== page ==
Consumers Warned of New Surge in IRS E-mail Schemes during 2016 Tax Season; Tax Industry Also Targeted
IR-2016-28, Feb. 18, 2016
WASHINGTON — The Internal Revenue Service renewed a consumer alert for e-mail schemes after seeing an approximate 400 percent surge in phishing and malware incidents so far this tax season.
The emails are designed to trick taxpayers into thinking these are official communications from the IRS or others in the tax industry, including tax software companies. The phishing schemes can ask taxpayers about a wide range of topics. E-mails can seek information related to refunds, filing status, confirming personal information, ordering transcripts and verifying PIN information.
Variations of these scams can be seen via text messages, and the communications are being reported in every section of the country.
"This dramatic jump in these scams comes at the busiest time of tax season," said IRS Commissioner John Koskinen. "Watch out for fraudsters slipping these official-looking emails into inboxes, trying to confuse people at the very time they work on their taxes. We urge people not to click on these emails."
This tax season the IRS has observed fraudsters more frequently asking for personal tax information, which could be used to help file false tax returns.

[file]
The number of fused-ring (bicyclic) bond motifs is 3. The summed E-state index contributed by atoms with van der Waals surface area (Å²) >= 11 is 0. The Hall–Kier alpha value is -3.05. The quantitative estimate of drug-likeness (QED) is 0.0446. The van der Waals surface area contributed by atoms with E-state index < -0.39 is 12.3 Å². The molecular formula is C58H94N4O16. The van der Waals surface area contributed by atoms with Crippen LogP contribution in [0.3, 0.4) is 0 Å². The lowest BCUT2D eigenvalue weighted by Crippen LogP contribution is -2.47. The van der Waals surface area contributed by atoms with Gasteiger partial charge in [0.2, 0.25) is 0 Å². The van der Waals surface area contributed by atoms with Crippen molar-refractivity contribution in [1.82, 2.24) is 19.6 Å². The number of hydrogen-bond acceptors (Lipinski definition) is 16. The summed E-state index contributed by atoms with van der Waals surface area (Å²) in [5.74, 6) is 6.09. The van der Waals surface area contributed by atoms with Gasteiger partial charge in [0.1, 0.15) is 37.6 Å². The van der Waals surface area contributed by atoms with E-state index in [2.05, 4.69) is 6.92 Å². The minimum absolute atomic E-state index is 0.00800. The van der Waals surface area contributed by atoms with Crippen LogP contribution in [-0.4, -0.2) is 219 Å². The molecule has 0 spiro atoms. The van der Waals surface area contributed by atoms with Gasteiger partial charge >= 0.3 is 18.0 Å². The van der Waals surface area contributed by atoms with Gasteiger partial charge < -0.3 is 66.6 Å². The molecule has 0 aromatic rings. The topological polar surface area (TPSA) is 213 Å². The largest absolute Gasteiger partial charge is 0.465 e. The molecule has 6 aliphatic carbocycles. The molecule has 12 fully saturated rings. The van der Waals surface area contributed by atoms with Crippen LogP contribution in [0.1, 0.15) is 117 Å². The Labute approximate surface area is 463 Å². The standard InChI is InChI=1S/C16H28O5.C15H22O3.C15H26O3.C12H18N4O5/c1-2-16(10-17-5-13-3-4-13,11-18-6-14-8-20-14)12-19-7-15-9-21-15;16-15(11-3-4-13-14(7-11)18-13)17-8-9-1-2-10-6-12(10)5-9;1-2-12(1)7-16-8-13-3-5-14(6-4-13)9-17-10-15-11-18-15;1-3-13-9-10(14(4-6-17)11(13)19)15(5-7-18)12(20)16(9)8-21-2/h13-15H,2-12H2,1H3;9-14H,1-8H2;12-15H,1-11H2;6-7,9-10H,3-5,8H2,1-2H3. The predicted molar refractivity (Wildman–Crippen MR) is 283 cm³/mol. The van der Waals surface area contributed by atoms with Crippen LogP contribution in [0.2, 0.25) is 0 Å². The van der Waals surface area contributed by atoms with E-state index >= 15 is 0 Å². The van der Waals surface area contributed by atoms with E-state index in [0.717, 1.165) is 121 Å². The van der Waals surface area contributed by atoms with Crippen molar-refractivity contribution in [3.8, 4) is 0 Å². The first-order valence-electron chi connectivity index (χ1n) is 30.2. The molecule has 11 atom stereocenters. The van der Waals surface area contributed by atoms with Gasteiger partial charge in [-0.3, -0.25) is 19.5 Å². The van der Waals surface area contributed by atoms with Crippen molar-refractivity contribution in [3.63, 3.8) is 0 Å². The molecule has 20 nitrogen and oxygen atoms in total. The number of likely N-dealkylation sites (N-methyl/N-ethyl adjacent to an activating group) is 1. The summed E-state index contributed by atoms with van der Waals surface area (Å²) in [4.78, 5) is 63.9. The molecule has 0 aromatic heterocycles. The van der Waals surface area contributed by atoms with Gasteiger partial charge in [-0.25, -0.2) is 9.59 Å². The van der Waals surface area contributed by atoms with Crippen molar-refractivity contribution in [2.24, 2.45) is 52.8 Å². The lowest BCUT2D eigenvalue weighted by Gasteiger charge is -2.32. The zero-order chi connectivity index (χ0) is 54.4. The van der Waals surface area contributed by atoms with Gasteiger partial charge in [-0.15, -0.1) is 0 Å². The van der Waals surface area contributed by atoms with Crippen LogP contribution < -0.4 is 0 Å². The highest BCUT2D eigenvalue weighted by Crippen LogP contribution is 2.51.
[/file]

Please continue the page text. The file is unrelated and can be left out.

When people click on these email links, they are taken to sites designed to imitate an official-looking website, such as IRS.gov. The sites ask for Social Security numbers and other personal information. The sites also may carry malware, which can infect people's computers and allow criminals to access your files or track your keystrokes to gain information.
Read the entire article at IRS website with additional reference sites.
Thieves are targeting mailboxes in search of tax documents to help them file fake returns and steal people’s tax refunds.
And if you think "I'm safe" because you have neighborhood mailboxes, think again:
Nearly a dozen cities have been hit in the past few weeks, and if the crooks got their hands on a W-2, they have everything they need to file a tax return in someone else’s name and claim their money.
The U.S. Postal Service says Elk Grove has seen the most recent mail thefts.
Janet Delgadillo lives near a mailbox cluster that was ripped open a couple of weeks ago on Glacier Park Way.
“It looked like they had some kind of screwdriver thing and worked it,” she said.
A neighbor’s surveillance camera caught the crooks in the act in the middle of the night. They pulled up in a car and tried jimmying open the boxes.
“That seems really scary, because you don’t know who’s looking at your stuff,” she said.
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